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Thread: Calculating Megawatts

  1. #1
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    Calculating Megawatts

    How many Megawatts will a 4/0 Three phase line carry 12470/7200v.According to the chart I am looking at a single 4/0 wire (acsr)will carry 340 amps. So I know on a three phase line you will have three wires of whatever size plus your neutral.How is the correct way to calculate how may megawatts any three phase line will carry according to different wire sizes?

  2. #2
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    If the 340 Amps for 4/0 ACSR is correct, use the standard calculation for 3-phase power: MW = kV(phase-phase) x Amps x 1.732/1000.

    12.47 kV x 340 x 1.732/1000 = 7.34 MW.

    Other factors such as unbalanced loading or voltage drop may affect the maximum load.

    BTW, my look up table says 4/0 ACSR rating is 480 A in a 2 ft/sec wind with a 50C rise.
    Bob Wilson

  3. #3
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    Quote Originally Posted by rcwilson View Post
    If the 340 Amps for 4/0 ACSR is correct, use the standard calculation for 3-phase power: MW = kV(phase-phase) x Amps x 1.732/1000.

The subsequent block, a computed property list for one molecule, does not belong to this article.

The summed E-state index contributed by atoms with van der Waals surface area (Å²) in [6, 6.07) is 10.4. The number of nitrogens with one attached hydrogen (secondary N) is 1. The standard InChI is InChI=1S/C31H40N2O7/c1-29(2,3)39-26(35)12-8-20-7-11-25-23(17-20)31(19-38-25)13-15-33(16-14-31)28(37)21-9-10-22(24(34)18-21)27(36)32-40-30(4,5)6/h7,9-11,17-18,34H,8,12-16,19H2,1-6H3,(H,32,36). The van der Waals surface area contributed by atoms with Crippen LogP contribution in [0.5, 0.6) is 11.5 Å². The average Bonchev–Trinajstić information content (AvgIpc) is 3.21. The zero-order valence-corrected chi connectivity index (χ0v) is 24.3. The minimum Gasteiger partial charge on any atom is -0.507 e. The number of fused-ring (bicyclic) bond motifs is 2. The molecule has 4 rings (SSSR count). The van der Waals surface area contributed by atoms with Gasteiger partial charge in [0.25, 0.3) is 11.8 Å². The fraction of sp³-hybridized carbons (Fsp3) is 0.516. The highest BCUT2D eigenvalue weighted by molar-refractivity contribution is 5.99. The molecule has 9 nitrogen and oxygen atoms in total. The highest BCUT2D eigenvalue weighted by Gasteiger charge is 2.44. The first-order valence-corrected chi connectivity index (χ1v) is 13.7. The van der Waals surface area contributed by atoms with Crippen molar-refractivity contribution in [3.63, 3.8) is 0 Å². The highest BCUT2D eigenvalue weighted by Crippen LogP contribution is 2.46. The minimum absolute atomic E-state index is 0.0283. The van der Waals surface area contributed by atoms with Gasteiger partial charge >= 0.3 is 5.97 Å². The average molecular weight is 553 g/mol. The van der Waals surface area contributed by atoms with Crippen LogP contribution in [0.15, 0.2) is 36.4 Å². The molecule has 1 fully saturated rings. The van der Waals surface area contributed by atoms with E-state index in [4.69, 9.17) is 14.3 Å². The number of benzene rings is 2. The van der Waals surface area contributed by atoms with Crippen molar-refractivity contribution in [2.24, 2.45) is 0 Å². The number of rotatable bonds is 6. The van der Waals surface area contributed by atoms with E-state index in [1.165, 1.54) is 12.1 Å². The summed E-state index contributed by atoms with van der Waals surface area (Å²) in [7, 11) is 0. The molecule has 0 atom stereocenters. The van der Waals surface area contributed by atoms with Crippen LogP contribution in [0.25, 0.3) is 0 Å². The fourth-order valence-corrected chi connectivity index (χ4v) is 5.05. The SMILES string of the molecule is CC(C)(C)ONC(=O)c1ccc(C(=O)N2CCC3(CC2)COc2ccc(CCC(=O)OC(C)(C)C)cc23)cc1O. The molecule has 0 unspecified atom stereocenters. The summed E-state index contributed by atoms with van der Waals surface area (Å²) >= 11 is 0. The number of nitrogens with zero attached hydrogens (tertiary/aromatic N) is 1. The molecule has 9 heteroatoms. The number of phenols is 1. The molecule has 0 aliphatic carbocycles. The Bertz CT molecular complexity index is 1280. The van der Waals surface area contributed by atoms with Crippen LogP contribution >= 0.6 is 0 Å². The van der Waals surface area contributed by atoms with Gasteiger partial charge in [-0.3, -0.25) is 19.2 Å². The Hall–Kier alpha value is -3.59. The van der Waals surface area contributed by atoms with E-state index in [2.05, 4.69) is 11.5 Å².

12.47 kV x 340 x 1.732/1000 = 7.34 MW.
    MVA, not MW.

  4. #4
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    Thanks for the info and formula. I had a guy try to tell me that 636 wire would just carry about 8.5 MW but I thought he must have been calculating it wrong. It should carry about 16.61 shouldn't it ?
    Thanks

  5. #5
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    Quote Originally Posted by Besoeker View Post
    MVA, not MW.
    Correct - I forgot power factor! Thanks for catching my error.


    dsmith - 636 ACSR has an typical ampacity rating of 780A in a 2ft/sec wind. That would be about 16.8 MVA at 12.47 kV.
    But the actual allowable MW loading depends on the load power factor and the length of the line, the allowable voltage drop, contingency factors etc.
    Bob Wilson

  6. #6
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    Quote Originally Posted by rcwilson View Post
    Correct - I forgot power factor! Thanks for catching my error.


    dsmith - 636 ACSR has an typical ampacity rating of 780A in a 2ft/sec wind. That would be about 16.8 MVA at 12.47 kV.
    But the actual allowable MW loading depends on the load power factor and the length of the line, the allowable voltage drop, contingency factors etc.
    Others include ambient temperature, loss limits, allowable sag, elevation, max temp. It would not be unheard of to have a summer limit of 8.5 MW due to heat sensitive things like sag constraints.
    BB+/BB=?

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